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What does the "Most Constrained" heuristic mean?

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I am currently reading <Artificial Intelligence for Games (Second Edition)> written by Ian Millingto and John Funge. In Chapter 2, I have some difficulty understanding the "Most Constrained" heuristic. The words in the book are as follows:

 

Given the current state of the world, one item in a set needs to be chosen. The item chosen should
be the one that would be an option for the fewest number of states.
For example, a group of characters come across an ambush. One of the ambushers is wearing
phased force-field armor. Only the new, and rare, laser rifle can penetrate it. One character has
this rifle.When they select who to attack, the most constrained heuristic comes into play; it is rare
to be able to attack this enemy, so that is the action that should be taken.

 

 

Well, basically I have two questions: First, what does it mean? Especially, the "states" in Paragraph 1 and the "enemy" in Paragraph 2 confused me. Second, what is the reason for this heuristic? Why does the fewest number of states has the greatest priority?
 
So can somebody help me? ^_^
 

 

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looks like:

 

states = possible situations in the game.

 

heuristic = rule of thumb or possible AI move

 

most constrained = is applicable to the fewest possible number of situations that can occur in the game.

 

and he seems to be saying that (roughly translating)...

 

" given the current situation you need to pick a move (or weapon? its somewhat unclear). the move (weapon?) should be the one you can use the least often on average given the different situations you run into in the game, and how often you run into them. "

 

so if you finally run into a monster that isn't immune to your "+3 billion sword of one purpose only", it might be a good time to use it.

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The world is always in a 'state', you perform actions on a 'state' for example opening a door and that changes the world to a new state - the world with an open door. To get from one state to a more different state for example, the state of a world without a cup of tea to the state of the world with a cup of tea requires many transitions - boil kettle, put tea bag in cup etc etc.

 

Imagine there was a finite number of world states, from each state you have a number of actions you can perform. A state where the door is closed you can choose to perform the action of opening a door. Similarly in a state where the door is open you can choose 'close door'. Some actions might be quite common and available in many of the world states - opening/closing a door might be quite common but other actions might be very rare.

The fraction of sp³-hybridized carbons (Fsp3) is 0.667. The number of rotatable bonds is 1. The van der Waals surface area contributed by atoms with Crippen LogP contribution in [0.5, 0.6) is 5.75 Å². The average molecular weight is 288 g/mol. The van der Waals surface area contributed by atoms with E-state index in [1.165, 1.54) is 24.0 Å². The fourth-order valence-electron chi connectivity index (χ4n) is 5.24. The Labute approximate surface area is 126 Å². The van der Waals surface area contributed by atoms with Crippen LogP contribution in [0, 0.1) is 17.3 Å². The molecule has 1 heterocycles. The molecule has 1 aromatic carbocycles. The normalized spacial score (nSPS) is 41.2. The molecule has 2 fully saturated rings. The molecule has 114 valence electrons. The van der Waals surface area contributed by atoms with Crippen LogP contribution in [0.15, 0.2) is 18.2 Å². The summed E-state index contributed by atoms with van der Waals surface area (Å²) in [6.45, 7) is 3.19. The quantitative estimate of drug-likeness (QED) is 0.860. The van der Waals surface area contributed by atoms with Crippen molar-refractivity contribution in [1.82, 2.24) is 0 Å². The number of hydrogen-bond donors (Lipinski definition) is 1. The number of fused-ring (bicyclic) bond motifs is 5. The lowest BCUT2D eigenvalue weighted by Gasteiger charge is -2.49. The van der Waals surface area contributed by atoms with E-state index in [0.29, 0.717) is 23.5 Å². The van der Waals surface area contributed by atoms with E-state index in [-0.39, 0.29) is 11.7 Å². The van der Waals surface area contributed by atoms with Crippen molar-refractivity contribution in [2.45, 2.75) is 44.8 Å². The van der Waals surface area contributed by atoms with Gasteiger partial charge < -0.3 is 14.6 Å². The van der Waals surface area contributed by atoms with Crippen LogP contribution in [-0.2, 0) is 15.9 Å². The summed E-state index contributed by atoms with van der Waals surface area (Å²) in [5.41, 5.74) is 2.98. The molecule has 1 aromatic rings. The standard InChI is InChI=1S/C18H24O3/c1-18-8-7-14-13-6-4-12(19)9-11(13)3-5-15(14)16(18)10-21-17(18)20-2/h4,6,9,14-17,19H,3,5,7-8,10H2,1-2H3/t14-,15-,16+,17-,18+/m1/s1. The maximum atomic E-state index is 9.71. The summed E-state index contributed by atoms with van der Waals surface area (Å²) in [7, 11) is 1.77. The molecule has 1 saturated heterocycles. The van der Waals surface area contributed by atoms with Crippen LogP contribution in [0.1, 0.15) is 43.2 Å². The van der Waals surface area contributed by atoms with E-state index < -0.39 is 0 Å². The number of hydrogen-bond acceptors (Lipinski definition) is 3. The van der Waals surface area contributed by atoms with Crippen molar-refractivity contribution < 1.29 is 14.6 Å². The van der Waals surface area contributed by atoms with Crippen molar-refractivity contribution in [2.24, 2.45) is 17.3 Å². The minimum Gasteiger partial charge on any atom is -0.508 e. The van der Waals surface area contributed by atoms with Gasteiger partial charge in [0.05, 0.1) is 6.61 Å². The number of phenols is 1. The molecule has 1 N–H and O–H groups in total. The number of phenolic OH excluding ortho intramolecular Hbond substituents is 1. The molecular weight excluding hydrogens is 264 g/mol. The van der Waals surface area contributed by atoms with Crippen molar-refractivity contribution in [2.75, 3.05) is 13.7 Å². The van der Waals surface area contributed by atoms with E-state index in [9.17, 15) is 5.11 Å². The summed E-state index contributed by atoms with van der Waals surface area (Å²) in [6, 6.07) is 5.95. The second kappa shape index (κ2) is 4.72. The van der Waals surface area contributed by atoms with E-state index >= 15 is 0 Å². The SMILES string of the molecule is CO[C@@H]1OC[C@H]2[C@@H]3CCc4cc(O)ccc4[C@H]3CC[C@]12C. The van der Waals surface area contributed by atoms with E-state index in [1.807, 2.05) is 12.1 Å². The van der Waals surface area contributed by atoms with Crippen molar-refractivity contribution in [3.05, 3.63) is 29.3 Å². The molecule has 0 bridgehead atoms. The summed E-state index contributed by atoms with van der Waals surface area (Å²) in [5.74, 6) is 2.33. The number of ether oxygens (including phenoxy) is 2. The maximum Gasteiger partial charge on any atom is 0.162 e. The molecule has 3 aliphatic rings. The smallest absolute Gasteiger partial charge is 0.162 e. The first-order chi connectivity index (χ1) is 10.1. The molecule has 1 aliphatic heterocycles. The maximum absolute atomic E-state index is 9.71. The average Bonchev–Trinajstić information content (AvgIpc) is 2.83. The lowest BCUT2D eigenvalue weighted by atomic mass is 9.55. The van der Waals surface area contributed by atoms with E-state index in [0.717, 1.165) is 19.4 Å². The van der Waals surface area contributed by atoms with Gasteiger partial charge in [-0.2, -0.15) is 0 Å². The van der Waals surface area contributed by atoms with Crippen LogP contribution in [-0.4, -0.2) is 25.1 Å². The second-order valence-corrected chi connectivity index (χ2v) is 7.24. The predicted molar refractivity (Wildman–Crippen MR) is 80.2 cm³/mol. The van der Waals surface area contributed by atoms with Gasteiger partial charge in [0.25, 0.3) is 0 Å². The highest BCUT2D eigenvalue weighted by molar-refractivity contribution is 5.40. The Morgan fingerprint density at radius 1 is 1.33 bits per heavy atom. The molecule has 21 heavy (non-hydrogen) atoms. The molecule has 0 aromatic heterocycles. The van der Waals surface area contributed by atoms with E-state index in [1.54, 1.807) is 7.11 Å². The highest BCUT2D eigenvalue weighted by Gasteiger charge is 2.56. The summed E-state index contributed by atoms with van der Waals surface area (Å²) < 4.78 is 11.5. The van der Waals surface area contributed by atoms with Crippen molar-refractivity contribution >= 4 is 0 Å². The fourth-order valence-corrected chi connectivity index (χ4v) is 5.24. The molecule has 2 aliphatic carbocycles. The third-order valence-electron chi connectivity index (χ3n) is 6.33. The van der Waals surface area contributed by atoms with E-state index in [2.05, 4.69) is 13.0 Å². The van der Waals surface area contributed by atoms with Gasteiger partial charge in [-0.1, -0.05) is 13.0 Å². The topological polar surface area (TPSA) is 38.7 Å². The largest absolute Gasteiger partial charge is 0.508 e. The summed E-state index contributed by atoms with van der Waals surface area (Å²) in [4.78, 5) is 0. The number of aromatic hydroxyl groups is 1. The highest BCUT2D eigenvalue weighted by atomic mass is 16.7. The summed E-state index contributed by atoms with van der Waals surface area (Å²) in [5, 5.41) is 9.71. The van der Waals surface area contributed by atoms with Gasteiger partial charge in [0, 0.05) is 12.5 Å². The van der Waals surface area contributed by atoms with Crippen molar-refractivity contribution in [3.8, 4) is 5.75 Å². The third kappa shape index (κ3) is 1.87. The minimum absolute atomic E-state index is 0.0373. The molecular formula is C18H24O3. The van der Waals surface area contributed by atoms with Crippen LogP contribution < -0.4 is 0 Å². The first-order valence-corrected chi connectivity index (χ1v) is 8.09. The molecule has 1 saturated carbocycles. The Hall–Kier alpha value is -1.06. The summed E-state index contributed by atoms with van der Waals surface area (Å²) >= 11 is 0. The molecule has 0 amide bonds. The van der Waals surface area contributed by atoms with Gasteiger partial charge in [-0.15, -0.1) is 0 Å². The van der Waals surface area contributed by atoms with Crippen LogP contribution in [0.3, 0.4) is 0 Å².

In the example given, imagine there are 100 possible world states and being able to shoot that force-field armoured enemy with that laser rifle is only possible in 1 out of those 100 states then that is quite rare. Shooting some other enemy might be 20 out of every 100 states.

 

Your world might be in a state and you have the following actions:

Shoot generic enemy (20/100)

Shoot force-field armored enemy with laser rifle (1/100)

 

The suggestion is that you should choose the rarest action, to take advantage of it while it is available. That's what they mean by 'Most contrained' - the action that has the pre conditions/is the rarest. It's certainly not the only choice and I see it is only one of the heuristics they suggest.

 

It might be worth reading a bit more about world states.

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Basically, the point is you proceed from the most specific usage to the most generic. In the example, the dude with the special gun should be assigned the task of shooting the dude with the special armor, you proceed through your assignments in decreasing specificity until you get to the end with, "and you there... you are boring. Attack whoever is left."

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It should be noted that it is an heuristic, and a cheap and dangerous one. There is no guarantee it approximates the optimal course of action, because it doesn't account for action utility.

 

In the example, if Mr Armor is a minor threat (e.g. he needs a free hand to fiddle with his phased force-field device and therefore he's armed with a little knife) Mr Rifle should shoot (like everyone else) the most dangerous enemies instead. After successively switching to generic enemies of decreasing priority, Mr Rifle should start shooting Mr Armor when it becomes more useful than contributing to killing another enemy faster. Meanwhile, the rest of the team switches from the last enemy they could attack to protecting and supporting Mr Rifle, since it's the most useful action they can perform.

On the other hand, if Mr Armor has a very high priority (e.g. he throws phased force-field grenades) everyone should target him; of course Mr Rifle figures out he can do it, while the rest of the team, knowing that they cannot attack Mr Armor, can either protect and support Mr Rifle if it's useful enough or attack generic targets; no need for a premature heuristic decision.

Edited by LorenzoGatti

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I agree that using this heuristic alone will lead to some stupid decisions. Instead, create all combinations of available weapons/attacks and enemies/bodyparts. Score them all, then select among the top 5 or so, to give little randomness.

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